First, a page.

We got to Panama City, picked what seemed like a couple good restuarants in the bustling, cosmopolitan city, and discovered that they had one-upped Boquete by closing down entirely for Good Friday. Apparently pizza places are the least pious eateries in Panama, as we once again were saved by middling pizza, although this time they would not relent on the liquor. We spent Friday, a day of our precious vacation, entirely alcohol-free. As you know because I'm writing this now, we survived for a final day of sightseeing at the Canal
(pictured above) and other sites, but I swear I don't know how we did it.
Monday, April 09, 2007
Not so. As the copy is finished on the epic Holla missive on Panama, one small item of note. The Holla editorial board would like to express our hopes that the potential free trade agreement between the U.S. and Panama does not lead to any ugliness between Mr. Peanut and Don Pistachio. We have our suspicions as to who was the original nut-based gentleman, but who is to say for sure? Surely this world is big enough for both.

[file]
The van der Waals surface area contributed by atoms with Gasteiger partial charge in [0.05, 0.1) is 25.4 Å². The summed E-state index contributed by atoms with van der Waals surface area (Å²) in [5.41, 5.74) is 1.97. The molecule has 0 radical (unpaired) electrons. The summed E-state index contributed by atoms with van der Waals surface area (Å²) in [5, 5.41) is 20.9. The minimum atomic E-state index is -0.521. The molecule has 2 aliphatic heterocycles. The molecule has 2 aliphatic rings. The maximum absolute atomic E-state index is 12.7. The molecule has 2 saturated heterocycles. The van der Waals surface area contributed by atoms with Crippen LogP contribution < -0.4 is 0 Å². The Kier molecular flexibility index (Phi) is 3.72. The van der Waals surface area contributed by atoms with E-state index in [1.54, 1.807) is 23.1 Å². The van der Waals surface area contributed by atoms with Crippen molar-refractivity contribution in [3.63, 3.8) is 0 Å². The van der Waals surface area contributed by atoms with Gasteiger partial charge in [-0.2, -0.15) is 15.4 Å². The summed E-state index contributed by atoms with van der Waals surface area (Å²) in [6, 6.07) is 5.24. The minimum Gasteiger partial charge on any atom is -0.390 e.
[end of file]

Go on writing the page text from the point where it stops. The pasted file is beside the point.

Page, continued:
Note: TheHolla editors searched in vain for a word meaning "of or relating to nuts" to use in lieu of the somewhat clunky "nut-based." If any of our more lexicographically inclined readers have any suggestions, please do not hesitate to suggest them.
Sunday, April 08, 2007
Did we mention that the Holla staff, accompanied by the Staff Mum, went to Honduras two weeks ago at this point? We regret the error. But we haven't had a moment to spare of late, what with the visit of the Staff Mum, and other visitors, and our recently completed trip south, which will be detailed shortly. It didn't help efforts to get an account of the trip to Honduras published that the Staff Photographer didn't bring all the gear he needed to effectively complete his assignment in Honduras, and thus there were no photos to augment what would have been a fairly brief dispatch to begin with. Above appears an archival image from a previous trip.